Yes, they're dull and implacably earthbound. But they can be good for your portfolio, reducing risk and raising return.

Indeed, real estate investment trusts, otherwise known as REITs, were the lost stepchildren of investing during the Internet era. When I last wrote about them (The REIT Bear Market May Be an Income Opportunity, November 14, 1999) they were providing sweet yields and selling below book value. (")

Since then, the Internet era has crashed and burned while REITs have taken off. According to Morningstar, the average REIT has provided a return of 23.10 percent in the last twelve months. During the same period the NASDAQ 100 index lost 50.6 percent of its value.

Things change.

And that's why Ibbotson Associates, the Chicago firm devoted to spreading the gospel of modern portfolio theory, recently blessed REITs. In a new study the firm found that equity REITs (the ones that actually own property rather than trading in mortgages, doing land lease-backs, etc.) not only produced healthy long-term returns but would also reduce the risk in a stock and bond portfolio. Better still, the study found that REIT returns were becoming less correlated with the returns of other assets.

What does that mean in English?

Just this: add a bit of REIT to your portfolio and you'll increase your return, reduce your risk, sleep better, and have more money when you need it.

Measuring portfolio performance from 1972 through 2000, Ibbotson Associates found that a portfolio of 50 percent large company stocks, 40 percent 20-year government bonds, and 10 percent Treasury bills would have had an annualized return of 11.8 percent and a risk of 11.2 percent. (The risk is measured by the standard deviation in the market value of the portfolio, the higher the figure the greater the risk.)

Take 5 percent from both stocks and bonds in the same portfolio; substituting a 10 percent commitment to REITs, and the annualized return rises to 12.0 percent while the risk declines to 10.9 percent. Take 10 percent from both stocks and bonds; substituting a 20 percent commitment to REITs and the annualized return rises to 12.2 percent while the risk declines further to 10.8 percent.

Simple addition of REIT shares provides what we all want: more return, less risk.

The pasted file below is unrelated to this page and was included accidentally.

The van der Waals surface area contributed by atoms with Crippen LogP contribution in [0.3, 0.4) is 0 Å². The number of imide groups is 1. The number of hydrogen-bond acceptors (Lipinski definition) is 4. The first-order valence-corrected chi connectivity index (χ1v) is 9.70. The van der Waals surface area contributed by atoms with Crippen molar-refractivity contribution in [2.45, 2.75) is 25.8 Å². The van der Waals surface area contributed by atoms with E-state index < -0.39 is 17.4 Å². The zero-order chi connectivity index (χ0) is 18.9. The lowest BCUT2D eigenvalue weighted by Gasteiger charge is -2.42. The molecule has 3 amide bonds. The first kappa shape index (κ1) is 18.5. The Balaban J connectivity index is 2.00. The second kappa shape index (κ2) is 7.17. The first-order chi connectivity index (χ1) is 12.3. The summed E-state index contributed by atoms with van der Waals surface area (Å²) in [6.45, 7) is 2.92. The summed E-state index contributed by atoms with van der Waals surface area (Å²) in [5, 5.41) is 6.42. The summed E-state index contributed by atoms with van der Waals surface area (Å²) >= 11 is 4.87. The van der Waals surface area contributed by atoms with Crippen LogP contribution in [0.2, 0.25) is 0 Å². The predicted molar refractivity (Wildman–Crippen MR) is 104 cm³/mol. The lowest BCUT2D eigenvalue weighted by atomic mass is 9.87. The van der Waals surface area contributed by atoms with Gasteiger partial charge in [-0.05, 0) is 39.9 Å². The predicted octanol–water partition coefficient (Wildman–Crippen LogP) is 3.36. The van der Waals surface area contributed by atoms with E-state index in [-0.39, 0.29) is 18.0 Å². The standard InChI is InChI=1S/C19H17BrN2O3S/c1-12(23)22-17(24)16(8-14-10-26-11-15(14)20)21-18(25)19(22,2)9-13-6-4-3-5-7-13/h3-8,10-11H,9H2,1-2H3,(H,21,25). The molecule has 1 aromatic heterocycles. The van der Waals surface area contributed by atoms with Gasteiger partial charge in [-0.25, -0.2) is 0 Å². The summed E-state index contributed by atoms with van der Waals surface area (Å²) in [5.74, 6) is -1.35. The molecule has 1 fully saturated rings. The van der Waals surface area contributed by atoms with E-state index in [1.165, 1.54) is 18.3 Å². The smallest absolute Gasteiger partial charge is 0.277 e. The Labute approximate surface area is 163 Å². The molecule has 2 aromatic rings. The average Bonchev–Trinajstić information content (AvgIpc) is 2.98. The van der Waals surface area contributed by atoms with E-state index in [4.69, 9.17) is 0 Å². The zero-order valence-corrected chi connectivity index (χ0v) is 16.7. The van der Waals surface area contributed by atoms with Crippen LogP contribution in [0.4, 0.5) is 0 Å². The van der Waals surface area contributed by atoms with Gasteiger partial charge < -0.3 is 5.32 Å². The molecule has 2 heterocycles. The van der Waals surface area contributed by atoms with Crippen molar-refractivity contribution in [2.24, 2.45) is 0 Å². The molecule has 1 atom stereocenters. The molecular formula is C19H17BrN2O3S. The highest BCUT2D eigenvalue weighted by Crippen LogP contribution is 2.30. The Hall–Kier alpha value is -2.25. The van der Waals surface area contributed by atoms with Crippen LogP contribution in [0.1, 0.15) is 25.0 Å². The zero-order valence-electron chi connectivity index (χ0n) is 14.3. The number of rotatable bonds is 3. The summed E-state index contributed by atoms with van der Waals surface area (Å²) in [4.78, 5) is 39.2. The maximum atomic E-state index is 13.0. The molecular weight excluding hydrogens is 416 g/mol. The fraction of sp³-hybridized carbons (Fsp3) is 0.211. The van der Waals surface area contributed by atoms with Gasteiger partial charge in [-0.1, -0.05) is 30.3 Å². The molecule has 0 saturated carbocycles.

Does this mean REITs are the perfect investment?

Not quite.

Here's the pro and con short list:


•           Because they are required to pay out the bulk of their earnings,                  REITs generally offer high dividend yields. At the end of April,                the average REIT offered a yield of 7.8 percent. Of the 233 stocks                in the Morningstar database with yields over 7 percent, 120 were                REITs. If you want current income that offers potential growth,                REITs are it.

•           REIT prices don't move in concert with the prices of stocks or                bonds. More important, they became less connected in the last ten                years. This means REIT holdings may act to counterbalance and                smooth out returns from other assets.


•           While you may not own real estate in your current portfolio, that                doesn't mean you aren't a real estate investor. Most Americans                have more of their net worth tied up in simple home equity than                in the stock or bond market. Adding REIT holdings could give you                an unhealthy reliance on real estate.

•           Adding REITs to your portfolio will reduce risk for the portfolio                as a whole. That doesn't mean your shareholdings in REITs won't                stop your heart from time to time. The sector, like others, has                had some very tough years.

Want to learn more?

You can get a listing of publicly traded REITs by visiting the National Association of Real Estate Investment Trusts

Check the regularly updated Morningstar listings

Do a fine tuned search on the Microsoft Investor website which subdivides REITs into 7 different types on its Stock Screener